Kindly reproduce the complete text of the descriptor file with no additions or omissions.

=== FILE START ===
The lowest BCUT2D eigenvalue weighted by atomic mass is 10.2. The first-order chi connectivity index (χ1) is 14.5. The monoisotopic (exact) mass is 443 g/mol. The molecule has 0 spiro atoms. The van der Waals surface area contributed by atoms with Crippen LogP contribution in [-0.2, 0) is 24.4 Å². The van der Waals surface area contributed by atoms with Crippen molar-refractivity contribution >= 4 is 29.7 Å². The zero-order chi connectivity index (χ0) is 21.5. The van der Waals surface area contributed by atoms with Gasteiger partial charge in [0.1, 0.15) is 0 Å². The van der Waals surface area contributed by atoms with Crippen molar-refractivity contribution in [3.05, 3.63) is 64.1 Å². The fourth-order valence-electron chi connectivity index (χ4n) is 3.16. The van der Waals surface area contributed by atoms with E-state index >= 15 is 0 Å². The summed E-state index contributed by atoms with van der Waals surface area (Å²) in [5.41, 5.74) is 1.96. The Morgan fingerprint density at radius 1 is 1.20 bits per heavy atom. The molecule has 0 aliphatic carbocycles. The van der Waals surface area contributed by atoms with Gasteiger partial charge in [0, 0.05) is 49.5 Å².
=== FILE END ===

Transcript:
The lowest BCUT2D eigenvalue weighted by atomic mass is 10.2. The first-order chi connectivity index (χ1) is 14.5. The monoisotopic (exact) mass is 443 g/mol. The molecule has 0 spiro atoms. The van der Waals surface area contributed by atoms with Crippen LogP contribution in [-0.2, 0) is 24.4 Å². The van der Waals surface area contributed by atoms with Crippen molar-refractivity contribution >= 4 is 29.7 Å². The zero-order chi connectivity index (χ0) is 21.5. The van der Waals surface area contributed by atoms with Gasteiger partial charge in [0.1, 0.15) is 0 Å². The van der Waals surface area contributed by atoms with Crippen molar-refractivity contribution in [3.05, 3.63) is 64.1 Å². The fourth-order valence-electron chi connectivity index (χ4n) is 3.16. The van der Waals surface area contributed by atoms with E-state index >= 15 is 0 Å². The summed E-state index contributed by atoms with van der Waals surface area (Å²) in [5.41, 5.74) is 1.96. The Morgan fingerprint density at radius 1 is 1.20 bits per heavy atom. The molecule has 0 aliphatic carbocycles. The van der Waals surface area contributed by atoms with Gasteiger partial charge in [0, 0.05) is 49.5 Å².